This then serves to explain Sankara’s prescription in Brahd Up 3.5.1 of neti, neti (through viveka) and utter detachment leading to a (non-volitional) renunciation of all activity.

    • Apologies, the reference should be to Brhad 4.5.15, not 3.5.1

      However, there is a relevant quote from 3.5.1:
      “Therefore the knower of the Self should embrace that vow of the highest order of monks which is characterised by the renunciation of desires and the abandonment of all work together with its means”.

  9. Dear Venkat,

    Thank you very much for your post quoting Sureshwara vArtika on brihat.
    The essence of it dovetails well with what we have been discussing offline through private mails as an extension to my previous comment.

    Liberated state is sarvAtmabhAva which is our True nature, aka, The Absolute Reality. One may say that its structure is represented through the formulation of ajAtivAda – nothing is ever born and Its “svabhAva” as “nitya suddha buddha mukta.”

    As brought out in the Part – 1 of this Series, there is a “fall” from the Absolute Reality of being the Self to that of being not-Self which is the Empirical reality.
    The formulation as given by the vArtika quotes spells out the structure of this level of reality.

    At this level, we seem to be endowed with three bodies corresponding to karma (action), propelled by kAma (desire) sprouting from vAsanA-s (impressions). The holding term for all of them is “avidyA or ignorance.” The corresponding bodies are the gross body, subtle body and the causal body.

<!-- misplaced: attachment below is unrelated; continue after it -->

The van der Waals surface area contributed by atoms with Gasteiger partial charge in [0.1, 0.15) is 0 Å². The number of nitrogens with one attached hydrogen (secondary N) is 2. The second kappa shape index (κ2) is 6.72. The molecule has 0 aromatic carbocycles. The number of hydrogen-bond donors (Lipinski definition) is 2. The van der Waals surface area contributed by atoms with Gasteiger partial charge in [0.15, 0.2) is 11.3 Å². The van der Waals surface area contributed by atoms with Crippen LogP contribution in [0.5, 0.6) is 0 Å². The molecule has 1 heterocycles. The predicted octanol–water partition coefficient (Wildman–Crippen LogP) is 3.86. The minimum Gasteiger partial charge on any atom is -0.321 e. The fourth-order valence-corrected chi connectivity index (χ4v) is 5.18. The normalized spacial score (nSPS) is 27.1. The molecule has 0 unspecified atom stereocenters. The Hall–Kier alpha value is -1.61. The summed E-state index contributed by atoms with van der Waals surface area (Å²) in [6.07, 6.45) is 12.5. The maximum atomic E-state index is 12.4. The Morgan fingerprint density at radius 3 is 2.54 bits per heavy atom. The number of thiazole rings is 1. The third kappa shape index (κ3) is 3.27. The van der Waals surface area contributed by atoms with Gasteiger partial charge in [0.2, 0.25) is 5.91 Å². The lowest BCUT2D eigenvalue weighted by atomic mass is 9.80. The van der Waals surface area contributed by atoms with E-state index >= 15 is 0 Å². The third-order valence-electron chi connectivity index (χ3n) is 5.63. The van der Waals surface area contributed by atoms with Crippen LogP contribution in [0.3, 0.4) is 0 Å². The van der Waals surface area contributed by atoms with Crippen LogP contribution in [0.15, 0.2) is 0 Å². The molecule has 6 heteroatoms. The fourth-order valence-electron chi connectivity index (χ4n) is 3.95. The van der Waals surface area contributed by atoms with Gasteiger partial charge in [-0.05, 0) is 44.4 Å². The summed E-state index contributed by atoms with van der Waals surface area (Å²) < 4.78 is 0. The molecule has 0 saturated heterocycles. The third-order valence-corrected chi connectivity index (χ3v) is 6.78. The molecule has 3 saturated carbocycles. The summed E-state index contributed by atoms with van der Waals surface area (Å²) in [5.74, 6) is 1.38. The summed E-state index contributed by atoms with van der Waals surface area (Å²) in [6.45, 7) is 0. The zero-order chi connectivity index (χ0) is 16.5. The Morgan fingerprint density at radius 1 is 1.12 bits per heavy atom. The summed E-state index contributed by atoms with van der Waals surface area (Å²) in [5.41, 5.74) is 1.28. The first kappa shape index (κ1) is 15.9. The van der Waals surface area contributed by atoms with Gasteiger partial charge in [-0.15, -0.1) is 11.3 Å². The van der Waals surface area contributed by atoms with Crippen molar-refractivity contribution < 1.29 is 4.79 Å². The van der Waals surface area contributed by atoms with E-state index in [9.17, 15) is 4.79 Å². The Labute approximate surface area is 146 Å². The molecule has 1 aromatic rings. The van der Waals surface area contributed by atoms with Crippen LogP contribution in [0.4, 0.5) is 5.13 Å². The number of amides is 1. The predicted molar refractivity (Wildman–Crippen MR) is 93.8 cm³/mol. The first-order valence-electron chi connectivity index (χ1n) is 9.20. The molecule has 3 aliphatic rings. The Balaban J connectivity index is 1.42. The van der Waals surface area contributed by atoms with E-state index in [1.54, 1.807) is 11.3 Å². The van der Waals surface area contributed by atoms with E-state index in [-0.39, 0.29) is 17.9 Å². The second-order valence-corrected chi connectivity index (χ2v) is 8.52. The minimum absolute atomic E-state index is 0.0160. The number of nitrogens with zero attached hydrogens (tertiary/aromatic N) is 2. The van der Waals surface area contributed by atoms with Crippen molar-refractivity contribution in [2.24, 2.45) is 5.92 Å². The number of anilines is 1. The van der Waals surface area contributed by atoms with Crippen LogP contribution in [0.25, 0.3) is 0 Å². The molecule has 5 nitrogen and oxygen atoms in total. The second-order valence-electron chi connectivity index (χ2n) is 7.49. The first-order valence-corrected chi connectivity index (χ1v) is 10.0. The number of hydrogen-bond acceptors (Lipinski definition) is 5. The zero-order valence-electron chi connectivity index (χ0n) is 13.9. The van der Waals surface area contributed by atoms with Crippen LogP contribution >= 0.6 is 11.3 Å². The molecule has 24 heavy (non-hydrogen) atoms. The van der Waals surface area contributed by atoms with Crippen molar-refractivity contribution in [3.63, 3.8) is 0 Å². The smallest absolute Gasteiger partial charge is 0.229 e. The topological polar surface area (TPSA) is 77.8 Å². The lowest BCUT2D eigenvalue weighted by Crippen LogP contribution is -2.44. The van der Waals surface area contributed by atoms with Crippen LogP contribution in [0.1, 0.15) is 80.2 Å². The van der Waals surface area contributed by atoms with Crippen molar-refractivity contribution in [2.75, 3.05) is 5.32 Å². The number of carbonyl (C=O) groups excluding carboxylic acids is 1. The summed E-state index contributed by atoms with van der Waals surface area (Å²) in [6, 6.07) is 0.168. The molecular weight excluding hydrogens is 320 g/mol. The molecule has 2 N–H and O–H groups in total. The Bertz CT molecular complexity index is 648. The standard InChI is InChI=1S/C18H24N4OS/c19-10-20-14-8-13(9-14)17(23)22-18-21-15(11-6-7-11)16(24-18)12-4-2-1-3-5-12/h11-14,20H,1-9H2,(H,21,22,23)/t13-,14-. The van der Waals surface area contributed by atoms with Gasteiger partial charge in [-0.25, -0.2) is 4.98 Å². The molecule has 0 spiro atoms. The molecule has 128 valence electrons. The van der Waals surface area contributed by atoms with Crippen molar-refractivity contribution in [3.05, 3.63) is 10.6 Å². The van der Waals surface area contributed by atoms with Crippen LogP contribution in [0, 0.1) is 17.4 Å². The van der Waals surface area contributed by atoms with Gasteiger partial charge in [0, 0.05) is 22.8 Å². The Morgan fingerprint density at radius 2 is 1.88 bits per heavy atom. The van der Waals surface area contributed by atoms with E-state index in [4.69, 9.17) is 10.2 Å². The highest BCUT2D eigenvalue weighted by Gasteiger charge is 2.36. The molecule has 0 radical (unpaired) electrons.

Shankara repeatedly uses the phrase “अविद्याप्रत्युपस्थापित” (presented by nescience) for the body and organs both at BSB and brihadAraNyaka. So karma and desire have their source in avidyA.

    As BG says at 2.62, and 2.63, “When a man thinks of objects, attachment for them arises. From attachment arises desire.” Ultimately he is led to “the loss of conscience and from loss of conscience he is utterly ruined.”

    Thus the Gita verses summarize the “fall” from the original pristine nature.

    If one wants to pry himself out of this mire, s/he has to make effort to regain his original state which gets, as though, occluded by the fall.

    Shankara sums up the whole process beautifully in his commentary at 4.3.20, brihadAraNyaka which should be studied by every seeker, IMHO. he says there: